After ripping all of my movie DVDs to the server, I had about 470GB left

  • plenty for music and photos, but not enough for me to rip my TV DVDs to the server and have those available in the library.

I considered adding storage through USB drives, but they recommend only plugging directly into the server’s USB ports and not using a hub… and there are only four ports. I know I’m going to use one of them soon for off-site backups. So… how to add drives in a scalable fashion?

The answer: Use the eSATA port on the back of the home server.

I picked up a Rosewill RSV-S5 5-bay eSATA port multiplier and two 1TB WD Caviar Green drives on a great sale at NewEgg. Plugged the drives into the port multiplier, plugged the port multiplier into power, shut down the home server, connected the port multiplier to the home server, and powered on the port multiplier then the home server. No software to install, no fuss, no muss. After adding the drives to the storage on the home server, I’m up to 4.55TB total storage with 2.2TB free!

My WHS control panel: 4.55TB total, 2.2TB

The nice thing is I have three more eSATA bays free in the port multiplier so I can easily continue expanding. Plus I haven’t taken up the USB ports yet so I still have all of that to go, too. An easy upgrade that enables even easier future upgrades - you can’t beat it. Next to adding RAM, I’d say this is the most valuable thing you can do to your home server.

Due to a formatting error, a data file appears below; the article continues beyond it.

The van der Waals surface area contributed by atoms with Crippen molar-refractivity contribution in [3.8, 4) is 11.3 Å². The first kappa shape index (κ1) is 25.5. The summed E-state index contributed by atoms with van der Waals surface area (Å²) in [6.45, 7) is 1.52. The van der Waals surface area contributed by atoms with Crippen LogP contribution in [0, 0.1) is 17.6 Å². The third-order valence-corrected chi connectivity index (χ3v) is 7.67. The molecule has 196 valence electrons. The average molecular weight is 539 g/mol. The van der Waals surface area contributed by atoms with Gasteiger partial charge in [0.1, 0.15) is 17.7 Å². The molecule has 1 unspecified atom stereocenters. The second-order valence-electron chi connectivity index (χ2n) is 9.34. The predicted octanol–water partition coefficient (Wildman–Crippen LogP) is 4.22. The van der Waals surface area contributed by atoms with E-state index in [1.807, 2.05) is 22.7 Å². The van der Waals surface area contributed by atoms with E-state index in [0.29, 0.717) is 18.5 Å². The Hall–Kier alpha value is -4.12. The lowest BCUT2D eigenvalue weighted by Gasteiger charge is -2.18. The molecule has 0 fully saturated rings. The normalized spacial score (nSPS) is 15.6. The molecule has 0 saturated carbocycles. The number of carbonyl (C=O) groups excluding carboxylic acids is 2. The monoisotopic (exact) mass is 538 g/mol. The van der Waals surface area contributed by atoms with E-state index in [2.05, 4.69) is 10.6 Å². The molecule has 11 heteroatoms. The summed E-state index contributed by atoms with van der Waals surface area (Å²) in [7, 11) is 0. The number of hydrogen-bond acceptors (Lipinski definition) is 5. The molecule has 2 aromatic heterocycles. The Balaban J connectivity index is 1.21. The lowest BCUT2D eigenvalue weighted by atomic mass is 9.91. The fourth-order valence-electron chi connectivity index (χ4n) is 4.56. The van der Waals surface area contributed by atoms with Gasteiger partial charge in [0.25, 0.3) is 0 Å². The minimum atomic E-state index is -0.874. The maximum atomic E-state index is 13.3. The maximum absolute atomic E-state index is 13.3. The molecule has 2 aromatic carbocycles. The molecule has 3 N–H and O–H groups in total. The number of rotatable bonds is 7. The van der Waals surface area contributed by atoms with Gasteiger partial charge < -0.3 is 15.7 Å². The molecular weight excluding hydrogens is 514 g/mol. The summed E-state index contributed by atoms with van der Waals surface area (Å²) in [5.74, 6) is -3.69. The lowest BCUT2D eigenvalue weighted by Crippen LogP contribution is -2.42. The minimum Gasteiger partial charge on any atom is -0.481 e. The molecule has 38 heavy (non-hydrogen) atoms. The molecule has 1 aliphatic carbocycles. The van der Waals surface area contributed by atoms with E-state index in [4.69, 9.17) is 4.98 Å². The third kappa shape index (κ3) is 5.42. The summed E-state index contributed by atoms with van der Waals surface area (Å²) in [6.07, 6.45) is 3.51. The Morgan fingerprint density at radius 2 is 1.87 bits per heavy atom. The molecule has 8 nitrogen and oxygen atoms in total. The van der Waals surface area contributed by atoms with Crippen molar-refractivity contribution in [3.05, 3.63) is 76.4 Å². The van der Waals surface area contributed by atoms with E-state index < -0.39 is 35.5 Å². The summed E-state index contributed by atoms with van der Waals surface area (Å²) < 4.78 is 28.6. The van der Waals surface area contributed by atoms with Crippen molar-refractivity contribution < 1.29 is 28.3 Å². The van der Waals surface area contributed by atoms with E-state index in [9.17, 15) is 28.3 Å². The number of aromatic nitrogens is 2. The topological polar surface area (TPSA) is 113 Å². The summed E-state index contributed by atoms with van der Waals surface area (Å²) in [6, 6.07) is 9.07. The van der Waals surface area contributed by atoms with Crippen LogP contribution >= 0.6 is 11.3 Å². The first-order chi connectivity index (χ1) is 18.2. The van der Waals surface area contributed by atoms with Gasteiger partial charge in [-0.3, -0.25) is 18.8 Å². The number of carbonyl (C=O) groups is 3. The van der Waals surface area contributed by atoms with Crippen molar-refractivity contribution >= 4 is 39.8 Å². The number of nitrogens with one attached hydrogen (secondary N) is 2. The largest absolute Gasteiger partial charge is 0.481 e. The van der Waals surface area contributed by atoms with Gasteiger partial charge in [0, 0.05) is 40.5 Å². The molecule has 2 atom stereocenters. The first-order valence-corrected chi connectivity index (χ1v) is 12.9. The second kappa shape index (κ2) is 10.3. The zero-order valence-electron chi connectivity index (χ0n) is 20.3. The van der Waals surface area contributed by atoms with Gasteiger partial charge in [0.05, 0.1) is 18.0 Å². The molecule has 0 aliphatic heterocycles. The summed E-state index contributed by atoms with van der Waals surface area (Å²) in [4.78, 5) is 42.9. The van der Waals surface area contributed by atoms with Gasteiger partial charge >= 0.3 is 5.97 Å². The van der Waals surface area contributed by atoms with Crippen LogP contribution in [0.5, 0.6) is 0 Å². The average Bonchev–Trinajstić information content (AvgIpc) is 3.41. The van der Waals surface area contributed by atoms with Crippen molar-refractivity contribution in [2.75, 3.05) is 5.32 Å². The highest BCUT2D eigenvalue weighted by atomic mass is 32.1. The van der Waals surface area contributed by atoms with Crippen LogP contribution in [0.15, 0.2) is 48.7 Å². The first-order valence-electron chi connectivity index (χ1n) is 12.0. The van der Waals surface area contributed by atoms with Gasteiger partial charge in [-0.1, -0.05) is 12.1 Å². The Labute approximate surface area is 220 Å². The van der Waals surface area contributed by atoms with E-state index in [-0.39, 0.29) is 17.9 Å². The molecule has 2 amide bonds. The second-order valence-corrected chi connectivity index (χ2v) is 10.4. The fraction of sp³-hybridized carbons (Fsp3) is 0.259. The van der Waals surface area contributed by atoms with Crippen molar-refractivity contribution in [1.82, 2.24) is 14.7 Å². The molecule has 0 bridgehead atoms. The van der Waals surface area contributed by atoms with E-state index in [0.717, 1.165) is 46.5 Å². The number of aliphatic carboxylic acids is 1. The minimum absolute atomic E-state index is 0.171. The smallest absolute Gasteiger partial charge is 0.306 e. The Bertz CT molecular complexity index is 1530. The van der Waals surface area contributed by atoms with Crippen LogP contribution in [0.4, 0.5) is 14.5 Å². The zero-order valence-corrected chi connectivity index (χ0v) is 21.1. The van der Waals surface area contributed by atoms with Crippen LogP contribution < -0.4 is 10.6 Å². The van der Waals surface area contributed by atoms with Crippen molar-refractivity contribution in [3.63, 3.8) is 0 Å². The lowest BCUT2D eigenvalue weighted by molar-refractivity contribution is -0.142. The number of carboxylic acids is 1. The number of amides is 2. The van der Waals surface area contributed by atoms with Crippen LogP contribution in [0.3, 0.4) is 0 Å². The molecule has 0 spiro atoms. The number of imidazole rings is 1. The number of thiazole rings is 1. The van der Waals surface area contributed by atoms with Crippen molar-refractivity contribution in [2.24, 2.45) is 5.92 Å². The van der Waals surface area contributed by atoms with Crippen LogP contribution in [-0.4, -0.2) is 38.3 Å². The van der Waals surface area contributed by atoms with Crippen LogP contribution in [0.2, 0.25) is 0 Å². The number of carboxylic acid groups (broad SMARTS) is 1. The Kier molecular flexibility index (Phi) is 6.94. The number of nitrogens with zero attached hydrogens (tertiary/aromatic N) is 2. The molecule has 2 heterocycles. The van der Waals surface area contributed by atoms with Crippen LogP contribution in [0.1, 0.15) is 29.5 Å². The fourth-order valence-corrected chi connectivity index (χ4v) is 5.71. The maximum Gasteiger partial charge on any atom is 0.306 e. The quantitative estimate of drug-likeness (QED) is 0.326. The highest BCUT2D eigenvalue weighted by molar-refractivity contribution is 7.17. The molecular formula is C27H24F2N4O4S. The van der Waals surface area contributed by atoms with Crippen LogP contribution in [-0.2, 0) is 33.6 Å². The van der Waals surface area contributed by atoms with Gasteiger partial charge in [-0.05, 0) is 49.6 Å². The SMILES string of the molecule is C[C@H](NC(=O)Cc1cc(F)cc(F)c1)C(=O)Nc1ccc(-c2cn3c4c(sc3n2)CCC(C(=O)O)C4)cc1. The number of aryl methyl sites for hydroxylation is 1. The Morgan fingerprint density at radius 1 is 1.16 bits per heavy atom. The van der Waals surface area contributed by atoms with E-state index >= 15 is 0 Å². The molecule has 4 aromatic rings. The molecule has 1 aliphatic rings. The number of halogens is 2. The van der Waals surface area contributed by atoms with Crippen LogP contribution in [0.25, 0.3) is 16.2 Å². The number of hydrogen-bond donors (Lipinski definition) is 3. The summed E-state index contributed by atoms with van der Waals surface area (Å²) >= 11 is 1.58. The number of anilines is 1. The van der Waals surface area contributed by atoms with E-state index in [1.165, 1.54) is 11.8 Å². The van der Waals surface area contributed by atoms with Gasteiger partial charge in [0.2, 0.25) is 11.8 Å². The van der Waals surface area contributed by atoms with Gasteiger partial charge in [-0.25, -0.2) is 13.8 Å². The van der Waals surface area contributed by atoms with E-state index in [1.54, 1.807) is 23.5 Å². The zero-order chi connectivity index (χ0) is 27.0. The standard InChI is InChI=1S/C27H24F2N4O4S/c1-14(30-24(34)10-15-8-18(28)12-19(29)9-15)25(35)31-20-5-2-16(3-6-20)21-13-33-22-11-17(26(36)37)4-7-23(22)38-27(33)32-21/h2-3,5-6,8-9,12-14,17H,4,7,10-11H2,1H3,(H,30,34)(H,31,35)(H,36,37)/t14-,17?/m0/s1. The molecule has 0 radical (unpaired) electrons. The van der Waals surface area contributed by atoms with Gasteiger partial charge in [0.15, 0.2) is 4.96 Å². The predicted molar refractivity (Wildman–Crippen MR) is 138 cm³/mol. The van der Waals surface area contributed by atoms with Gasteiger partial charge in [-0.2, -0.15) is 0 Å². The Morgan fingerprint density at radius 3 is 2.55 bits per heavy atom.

UPDATE 6/16/2010: Beware the WD Green drives. Only some of the model numbers perform well. I ended up replacing some of the ones I had bought when I originally wrote this post.

GeekSpeak comments edit

This process has been posted for Windows XP SP2 and Vista, but I tried both of those to no avail on this Windows 2003 system I’m working on. The idea: Replace standard Windows Notepad with Notepad2.

What I did to get it working:

  1. Logged in as Administrator.
  2. Downloaded Notepad2, extracted Notepad2.exe to my desktop, and renamed it notepad.exe.
  3. From the Vista instructions, I changed the owner of the file to the Administrators group.
  4. Made a backup copy of the original notepad.exe in C:\WINDOWS.
  5. Ran a batch file to copy the notepad.exe from my desktop into the SEVEN locations I found it under in the C:\WINDOWS folder.

Only by copying it literally over all seven of the locations I found it did the change finally take. Here’s the batch script that I ran from my desktop:

copy /y notepad.exe "%windir%\system32\dllcache\notepad.exe"
copy /y notepad.exe "%windir%\system32\notepad.exe"
copy /y notepad.exe "%windir%\notepad.exe"
copy /y notepad.exe "%windir%\$NtServicePackUninstall$\notepad.exe"
copy /y notepad.exe "%windir%\LastGood\notepad.exe"
copy /y notepad.exe "%windir%\LastGood\system32\notepad.exe"
copy /y notepad.exe "%windir%\ServicePackFiles\i386\notepad.exe"

It felt like the nuclear option to me, but it was the only way to make it work. (Should you choose to do this, you do so at your own risk - I’m not responsible if the system feels like you’re hacking it and sucks you in like in Tron or something.)